Resilient | Exposed

posted by Ryan Stallcup | Apr 13, 2022

What is the dirtiest you have ever been?

My mind goes to a night when I was in the 4th grade. My friends and I discovered that sliding down the hill next to my house was a lot of fun, particularly if we got up a running start and picked up some speed before hitting the ground. It was great fun, and we were definitely a bit dirty, but nothing out of the ordinary for playing in the yard. But then we started to notice a bit of a smell. That’s when we realized that this was apparently the same hill that my neighbors let their dogs use the bathroom on. This brought a new depth to our dirtiness, and a new level of shame to the conversation to be had with my parents when we went back into the house.

These verses come to us from a time and place where feet were often really dirty. Travel took place on foot, and while sandals would keep the soles of feet protected, they did not keep them clean. Because of this, foot washing was a common practice, particularly right before meals. This is not what catches Peter off guard in verse 6. He’s caught off guard by who is doing it.

Maybe it’s just me, but some of the moments in my life where I have felt the dirtiest didn’t have anything to do with the hill I just rolled down. The moments when I’ve done something I knew was wrong but somehow just couldn’t keep myself from it. The moments when I knew I needed to act but failed to. The moments when I hurt someone who I loved.

I don’t think Peter’s resistance to Jesus washing his feet has as much to do with his external dirt as it does with his internal shame. Peter’s mind goes to his past and the moments when he came up short. Maybe it was when he spoke too soon, or maybe it was when he began to doubt while out on the water. Whatever it is, it makes him feel unworthy of Jesus serving him. He’s just too dirty.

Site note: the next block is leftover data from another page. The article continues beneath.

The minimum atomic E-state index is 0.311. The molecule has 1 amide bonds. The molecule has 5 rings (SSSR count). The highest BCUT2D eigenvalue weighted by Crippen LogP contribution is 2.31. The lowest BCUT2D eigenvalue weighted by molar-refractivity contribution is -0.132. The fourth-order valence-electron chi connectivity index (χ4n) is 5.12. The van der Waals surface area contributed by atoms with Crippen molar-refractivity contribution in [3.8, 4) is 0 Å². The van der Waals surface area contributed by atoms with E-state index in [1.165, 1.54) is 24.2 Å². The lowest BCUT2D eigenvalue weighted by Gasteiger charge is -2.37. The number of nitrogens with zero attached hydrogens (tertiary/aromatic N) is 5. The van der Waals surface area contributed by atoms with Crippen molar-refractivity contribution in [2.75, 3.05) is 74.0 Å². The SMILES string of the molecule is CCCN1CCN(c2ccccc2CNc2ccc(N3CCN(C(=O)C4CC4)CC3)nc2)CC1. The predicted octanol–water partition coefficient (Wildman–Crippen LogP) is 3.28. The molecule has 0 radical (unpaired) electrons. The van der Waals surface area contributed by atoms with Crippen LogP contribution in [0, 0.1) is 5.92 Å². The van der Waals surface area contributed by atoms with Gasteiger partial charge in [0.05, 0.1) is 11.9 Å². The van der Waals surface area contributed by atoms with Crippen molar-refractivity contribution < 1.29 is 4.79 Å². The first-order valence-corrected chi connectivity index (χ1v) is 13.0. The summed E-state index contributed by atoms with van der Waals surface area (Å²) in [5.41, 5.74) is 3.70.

What Peter doesn’t realize, and what so many of us fail to realize regularly, is that Jesus sees as more than the sum of our best and worst moments. He doesn’t love us for what we do but for who we are. And when we feel exposed for what we’ve done, we aren’t met with judgment, but with grace. We haven’t gotten ourselves into any amount of dirt that Jesus can’t wash us clean from.

But the path to being clean is coming clean.

Being honest and open about our struggles can be incredibly hard. I know I can be tempted to believe that it would just be easier to keep it all to myself and not burden anyone else with my problems. But when we open up and are fully honest with Jesus about our struggles, we open ourselves to healing. And when we open up to others, we give each other the chance to realize that we aren’t alone in our struggles and don’t have to fight in isolation.

When we went inside from our sliding down the now infamous hill next to my house, we were met by my gracious parents with towels for showers and fresh clothes. My mom washed all of our clothes for us. My dad just laughed. But the hard part was gathering up the courage to go in the house. Once inside, we were met with grace.

When we feel exposed for what we’ve done, Jesus meets us there and washes us clean from whatever dirt we bring with us.